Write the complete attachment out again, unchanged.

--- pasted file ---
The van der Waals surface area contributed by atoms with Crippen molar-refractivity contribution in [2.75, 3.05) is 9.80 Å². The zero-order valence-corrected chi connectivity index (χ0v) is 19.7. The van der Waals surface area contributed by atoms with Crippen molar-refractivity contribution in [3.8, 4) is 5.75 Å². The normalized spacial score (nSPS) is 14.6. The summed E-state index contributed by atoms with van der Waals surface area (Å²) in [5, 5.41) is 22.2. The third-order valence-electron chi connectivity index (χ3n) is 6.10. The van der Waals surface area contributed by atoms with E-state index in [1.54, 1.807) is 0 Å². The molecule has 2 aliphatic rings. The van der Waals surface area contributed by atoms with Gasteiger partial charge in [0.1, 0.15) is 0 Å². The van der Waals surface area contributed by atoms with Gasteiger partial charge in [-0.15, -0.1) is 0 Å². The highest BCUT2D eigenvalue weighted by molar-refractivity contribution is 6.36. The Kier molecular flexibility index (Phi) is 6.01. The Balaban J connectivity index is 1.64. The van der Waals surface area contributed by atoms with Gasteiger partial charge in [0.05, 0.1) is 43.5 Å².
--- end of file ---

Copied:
The van der Waals surface area contributed by atoms with Crippen molar-refractivity contribution in [2.75, 3.05) is 9.80 Å². The zero-order valence-corrected chi connectivity index (χ0v) is 19.7. The van der Waals surface area contributed by atoms with Crippen molar-refractivity contribution in [3.8, 4) is 5.75 Å². The normalized spacial score (nSPS) is 14.6. The summed E-state index contributed by atoms with van der Waals surface area (Å²) in [5, 5.41) is 22.2. The third-order valence-electron chi connectivity index (χ3n) is 6.10. The van der Waals surface area contributed by atoms with E-state index in [1.54, 1.807) is 0 Å². The molecule has 2 aliphatic rings. The van der Waals surface area contributed by atoms with Gasteiger partial charge in [0.1, 0.15) is 0 Å². The van der Waals surface area contributed by atoms with Gasteiger partial charge in [-0.15, -0.1) is 0 Å². The highest BCUT2D eigenvalue weighted by molar-refractivity contribution is 6.36. The Kier molecular flexibility index (Phi) is 6.01. The Balaban J connectivity index is 1.64. The van der Waals surface area contributed by atoms with Gasteiger partial charge in [0.05, 0.1) is 43.5 Å².